Testing Consumer Rationality Using Perfect Graphs and Oriented Discs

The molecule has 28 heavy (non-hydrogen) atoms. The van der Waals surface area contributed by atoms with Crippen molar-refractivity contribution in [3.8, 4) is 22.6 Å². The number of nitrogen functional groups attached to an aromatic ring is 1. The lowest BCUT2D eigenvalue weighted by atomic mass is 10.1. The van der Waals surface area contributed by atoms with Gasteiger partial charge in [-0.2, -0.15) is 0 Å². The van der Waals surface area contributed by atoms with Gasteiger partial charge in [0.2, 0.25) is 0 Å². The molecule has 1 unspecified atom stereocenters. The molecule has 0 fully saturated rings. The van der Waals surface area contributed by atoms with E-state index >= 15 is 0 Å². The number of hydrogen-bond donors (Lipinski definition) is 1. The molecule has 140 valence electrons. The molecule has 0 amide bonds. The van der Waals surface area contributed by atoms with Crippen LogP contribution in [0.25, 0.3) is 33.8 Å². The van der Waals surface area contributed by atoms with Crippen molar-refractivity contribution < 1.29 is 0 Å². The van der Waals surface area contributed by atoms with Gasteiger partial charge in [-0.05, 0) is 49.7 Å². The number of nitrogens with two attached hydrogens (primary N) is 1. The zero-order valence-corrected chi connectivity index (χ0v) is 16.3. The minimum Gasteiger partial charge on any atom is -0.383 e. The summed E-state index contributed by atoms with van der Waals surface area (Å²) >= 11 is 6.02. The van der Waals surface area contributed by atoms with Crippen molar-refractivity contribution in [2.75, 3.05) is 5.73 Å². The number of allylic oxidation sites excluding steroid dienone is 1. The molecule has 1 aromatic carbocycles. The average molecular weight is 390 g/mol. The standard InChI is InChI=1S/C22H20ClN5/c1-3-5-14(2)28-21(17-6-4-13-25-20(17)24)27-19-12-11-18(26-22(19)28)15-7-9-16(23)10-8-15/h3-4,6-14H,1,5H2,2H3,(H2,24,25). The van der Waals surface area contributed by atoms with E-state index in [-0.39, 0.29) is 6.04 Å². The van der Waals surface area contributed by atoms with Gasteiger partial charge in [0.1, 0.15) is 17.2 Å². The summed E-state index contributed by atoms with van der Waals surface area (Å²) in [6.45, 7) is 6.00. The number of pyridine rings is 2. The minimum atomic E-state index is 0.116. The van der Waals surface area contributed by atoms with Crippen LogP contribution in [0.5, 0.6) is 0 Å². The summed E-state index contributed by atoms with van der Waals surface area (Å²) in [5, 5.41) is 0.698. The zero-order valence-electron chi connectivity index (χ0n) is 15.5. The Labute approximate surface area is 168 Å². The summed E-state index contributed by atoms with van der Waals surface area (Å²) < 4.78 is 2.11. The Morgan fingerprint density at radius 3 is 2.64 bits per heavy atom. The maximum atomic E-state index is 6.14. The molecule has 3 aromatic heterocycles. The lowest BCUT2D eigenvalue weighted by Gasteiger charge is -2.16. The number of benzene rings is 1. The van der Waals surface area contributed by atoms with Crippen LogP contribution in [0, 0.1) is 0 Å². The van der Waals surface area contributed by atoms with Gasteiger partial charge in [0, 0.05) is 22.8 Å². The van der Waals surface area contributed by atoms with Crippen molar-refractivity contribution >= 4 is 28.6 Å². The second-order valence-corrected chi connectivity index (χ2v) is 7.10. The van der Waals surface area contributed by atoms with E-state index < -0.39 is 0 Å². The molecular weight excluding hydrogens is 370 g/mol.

Given a consumer data-set, the axioms of revealed preference proffer a binary test for rational behaviour. A natural (non-binary) measure of the degree of rationality exhibited by the consumer is the minimum number of data points whose removal induces a rationalisable data-set. We study the computational complexity of the resultant consumer rationality problem in this paper. This problem is, in the worst case, equivalent (in terms of approximation) to the directed feedback vertex set problem. Our main result is to obtain an exact threshold on the number of commodities that separates easy cases and hard cases. Specifically, for two-commodity markets the consumer rationality problem is polynomial time solvable; we prove this via a reduction to the vertex cover problem on perfect graphs. For three-commodity markets, however, the problem is NP-complete; we prove this using a reduction from planar 3-sat that is based upon oriented-disc drawings.
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